Color is functional. And not just to force brand associations. Color conveys mood and tone. Color elicits emotions, either subtly or overtly. Your website that sells automotive parts most likely does not have a yellow and pink based color scheme. There is an abundance of theory regarding each color’s specific functionality, both from a typographical and fine arts standpoint. And when making color-based decisions, knowing some of this theory can help in being deliberate and strategic about it.

Typographically speaking,

  • Red tends to express urgency.
  • Blue tends to garner trustworthiness.
  • Yellow tends to project happiness and excitement.
  • Green tends to instill a sense of value.
  • Orange tends to call for action of some kind.


From the fine arts side of things, the functionality of color is a vast topic that, to go into in great detail, would not only be beyond the scope of this article but would also be a significant example of Mistake #2 above. However, in the interest of not leaving you hanging, I will note that the concept of color temperature is key to evoking mood and emotion when creating a work of art (which is, of course, what your website will be). Reds, oranges, browns, and yellows are the warmer colors, while blues, greens, and purples are traditionally the cooler colors. But then a purple that is closer to red than to blue would be said to be a, “warm purple.” Likewise a yellow that is closer to a green than to an orange is a, “cooler yellow.”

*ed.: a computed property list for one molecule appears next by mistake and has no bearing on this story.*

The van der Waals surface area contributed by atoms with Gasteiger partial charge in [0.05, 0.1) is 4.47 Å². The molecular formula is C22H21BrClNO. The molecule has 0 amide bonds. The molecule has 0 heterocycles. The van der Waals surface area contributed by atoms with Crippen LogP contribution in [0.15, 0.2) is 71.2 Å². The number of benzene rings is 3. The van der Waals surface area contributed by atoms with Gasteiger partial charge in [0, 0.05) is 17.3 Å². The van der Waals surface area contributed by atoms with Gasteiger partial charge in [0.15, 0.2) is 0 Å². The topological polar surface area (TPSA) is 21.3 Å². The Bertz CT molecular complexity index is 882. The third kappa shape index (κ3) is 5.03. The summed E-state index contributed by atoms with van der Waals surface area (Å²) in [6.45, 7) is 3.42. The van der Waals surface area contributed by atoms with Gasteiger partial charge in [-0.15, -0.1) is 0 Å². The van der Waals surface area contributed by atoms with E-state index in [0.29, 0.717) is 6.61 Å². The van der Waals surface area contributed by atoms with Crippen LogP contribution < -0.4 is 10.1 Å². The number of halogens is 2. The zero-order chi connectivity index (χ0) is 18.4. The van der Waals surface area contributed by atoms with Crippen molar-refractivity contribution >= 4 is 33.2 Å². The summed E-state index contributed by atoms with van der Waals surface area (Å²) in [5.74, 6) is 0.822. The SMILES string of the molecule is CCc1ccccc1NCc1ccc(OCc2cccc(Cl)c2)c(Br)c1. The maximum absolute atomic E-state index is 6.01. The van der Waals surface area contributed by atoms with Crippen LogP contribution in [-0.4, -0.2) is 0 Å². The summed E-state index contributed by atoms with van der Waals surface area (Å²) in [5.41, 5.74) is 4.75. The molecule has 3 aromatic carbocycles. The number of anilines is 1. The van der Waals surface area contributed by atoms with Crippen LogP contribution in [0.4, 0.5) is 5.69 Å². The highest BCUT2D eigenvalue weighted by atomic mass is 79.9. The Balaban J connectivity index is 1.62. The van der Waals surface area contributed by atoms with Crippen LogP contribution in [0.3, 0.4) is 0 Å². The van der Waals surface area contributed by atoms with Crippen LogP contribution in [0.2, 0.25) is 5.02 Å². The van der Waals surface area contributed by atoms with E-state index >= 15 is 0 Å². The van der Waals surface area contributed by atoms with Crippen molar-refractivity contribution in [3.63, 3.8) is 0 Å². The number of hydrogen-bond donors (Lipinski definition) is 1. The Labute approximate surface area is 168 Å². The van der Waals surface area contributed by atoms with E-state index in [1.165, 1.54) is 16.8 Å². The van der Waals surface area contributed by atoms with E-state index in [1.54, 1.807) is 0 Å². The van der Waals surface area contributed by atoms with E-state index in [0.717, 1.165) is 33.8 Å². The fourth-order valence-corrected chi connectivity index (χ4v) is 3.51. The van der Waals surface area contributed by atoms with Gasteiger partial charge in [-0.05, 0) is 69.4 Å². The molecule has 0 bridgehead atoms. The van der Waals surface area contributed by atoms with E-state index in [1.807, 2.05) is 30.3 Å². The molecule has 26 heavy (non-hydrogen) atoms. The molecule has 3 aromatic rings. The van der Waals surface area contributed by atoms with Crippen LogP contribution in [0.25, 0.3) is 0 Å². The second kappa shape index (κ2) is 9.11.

You can see why I wanted to spare you going too far down this rabbit hole. But the takeaway here is that you would be well advised to use color in your typography, and overall website design, in a strategic functional way. Experiment. Have a goal in mind and use your color choices to achieve it.


Maximizing the X of your U’s

This is certainly not an exhaustive list of typographical errors. For example, bonus Mistake: failing to edit and remove typographical errors (aka. typos). But hopefully this served as a helpful primer for deliberate strategic decision making as it relates to your website’s text-based content. Typography is typically a very subtle art form, so rarely will a reader leave your site in disgust over a line of 18 point green text. However, your business and/or readership can very much rely on the comfort level of your visitors, both consciously and subconsciously. In web development we often speak of a User Experience, or UX. And typography in no small part speaks directly to the effectiveness of your website’s UX. So when you’re plotting out your site’s content, keep the above Mistakes in mind, try to avoid them when possible, and if you must for some reason commit one, make sure you can justify it with a sentence.